Things to Consider Before Selling a Business

Things to Consider Before Selling a Business

Are you thinking of selling your business? While you’ve worked hard to build the company, it might be time to let go. Whether you’re moving into another industry or retiring, there are a few to consider before selling a business. Preparation and planning will help maximize the value received when you sell your business. Before scheduling a consultation with a business broker, review these crucial considerations.

Why Are You Selling?

Let’s begin by determining the reason for the sale. Are you ready to pursue another venture, or are you ready for retirement? Sometimes, it’s just the right time to move on.

The main reason for the sale will influence most other decisions, and it will determine how quickly things move and your expected level of returns. Therefore, it’s important to take your time when moving forward with a sale.

What Will Others Find When They Start to Dig?

While your business may be efficient and profitable, there’s always room for improvement. Understandably, sellers will put your company under scrutiny, reviewing all aspects of your operation. Because it is hard to look at your company objectively, consider hiring a business broker who is both a business auditor and a financial specialist to review the business and identify areas in need of attention is a smart move. Brokers have been through the process many times and is definitely one of the things to consider before selling a business.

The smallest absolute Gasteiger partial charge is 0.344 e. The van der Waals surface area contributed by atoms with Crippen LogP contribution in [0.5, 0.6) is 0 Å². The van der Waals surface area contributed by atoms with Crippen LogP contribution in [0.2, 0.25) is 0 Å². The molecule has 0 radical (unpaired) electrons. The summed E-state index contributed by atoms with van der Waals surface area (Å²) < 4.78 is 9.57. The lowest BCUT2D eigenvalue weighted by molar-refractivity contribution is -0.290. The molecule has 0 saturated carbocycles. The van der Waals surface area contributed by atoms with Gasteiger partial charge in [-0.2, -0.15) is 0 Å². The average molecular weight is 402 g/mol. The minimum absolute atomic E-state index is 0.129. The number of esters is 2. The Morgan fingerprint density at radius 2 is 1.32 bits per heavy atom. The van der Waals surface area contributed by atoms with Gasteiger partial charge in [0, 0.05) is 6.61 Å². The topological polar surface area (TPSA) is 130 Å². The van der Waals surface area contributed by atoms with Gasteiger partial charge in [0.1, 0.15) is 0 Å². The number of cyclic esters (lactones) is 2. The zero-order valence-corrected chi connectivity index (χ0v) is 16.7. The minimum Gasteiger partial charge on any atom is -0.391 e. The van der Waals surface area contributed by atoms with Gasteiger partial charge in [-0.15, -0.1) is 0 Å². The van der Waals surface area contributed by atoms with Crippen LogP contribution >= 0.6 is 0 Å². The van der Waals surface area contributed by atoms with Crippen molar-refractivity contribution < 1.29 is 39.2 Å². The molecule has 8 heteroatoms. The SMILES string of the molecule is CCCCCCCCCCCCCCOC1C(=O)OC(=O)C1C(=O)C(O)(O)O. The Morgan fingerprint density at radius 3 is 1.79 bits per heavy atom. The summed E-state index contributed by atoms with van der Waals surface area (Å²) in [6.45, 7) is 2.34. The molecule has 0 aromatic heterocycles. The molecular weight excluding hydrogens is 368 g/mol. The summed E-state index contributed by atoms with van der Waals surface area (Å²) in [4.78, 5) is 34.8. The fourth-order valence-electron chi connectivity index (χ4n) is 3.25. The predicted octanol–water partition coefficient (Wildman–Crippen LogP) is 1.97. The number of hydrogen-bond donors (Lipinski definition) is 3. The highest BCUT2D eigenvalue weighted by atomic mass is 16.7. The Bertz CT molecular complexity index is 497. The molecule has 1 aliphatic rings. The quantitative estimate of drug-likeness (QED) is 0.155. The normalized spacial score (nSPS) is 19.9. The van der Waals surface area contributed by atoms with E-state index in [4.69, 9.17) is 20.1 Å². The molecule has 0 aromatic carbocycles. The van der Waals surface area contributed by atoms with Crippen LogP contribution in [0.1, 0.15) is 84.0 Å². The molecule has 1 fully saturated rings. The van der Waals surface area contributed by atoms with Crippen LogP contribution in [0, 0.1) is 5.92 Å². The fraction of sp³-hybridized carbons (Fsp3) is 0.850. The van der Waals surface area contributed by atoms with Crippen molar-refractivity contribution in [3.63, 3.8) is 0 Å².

Do You Know the Company’s Real Value?

As mentioned above, it can be hard for business owners to be unbiased when valuing their companies. For owners, a company’s value includes the hard work they’ve done and the sacrifices they’ve made. While your work certainly has value, buyers aren’t likely to regard it as an asset unless you’re staying on as a manager or a consultant.

Although your company’s value is mainly based on profits, market participants have a substantial say in that value, which may include intangible items and hard assets. Before putting the company up for sale, retain a business broker who can assess its value from a buyer’s perspective.

What Do Buyers Want?

You’re getting ready to sell the company, but have you thought about what a potential buyer might want? Business buyers need to gauge a company’s performance to determine whether it’s a worthy proposition. That’s where good record-keeping and accounting come into play. Buyers want documentation, and by providing it, you’ll give them extra peace of mind.

What’s Going to Happen to My Employees?

Most company owners see their employees as family members, but not all buyers have the same view. Will the company’s new owner retain everyone, or will they need a new line of work? Once you’ve stepped down, it’s all up to the buyer. However, most buyers will absolutely value your employees.  Most companies today run lean.  Most buyers are buying your business because of your employees.  Although it is not guaranteed, the Buyer will most likely want to retain your employees.

Think About Your Finances and Future

While the proceeds of a business sale may seem like a windfall to some, it doesn’t always work that way. Don’t forget about your financial future after the company is sold. Ensure that the sale won’t destabilize your finances. Though you may earn a profit and expect to put it toward your next venture, you’ll need to account for the capital gains taxes you’ll owe.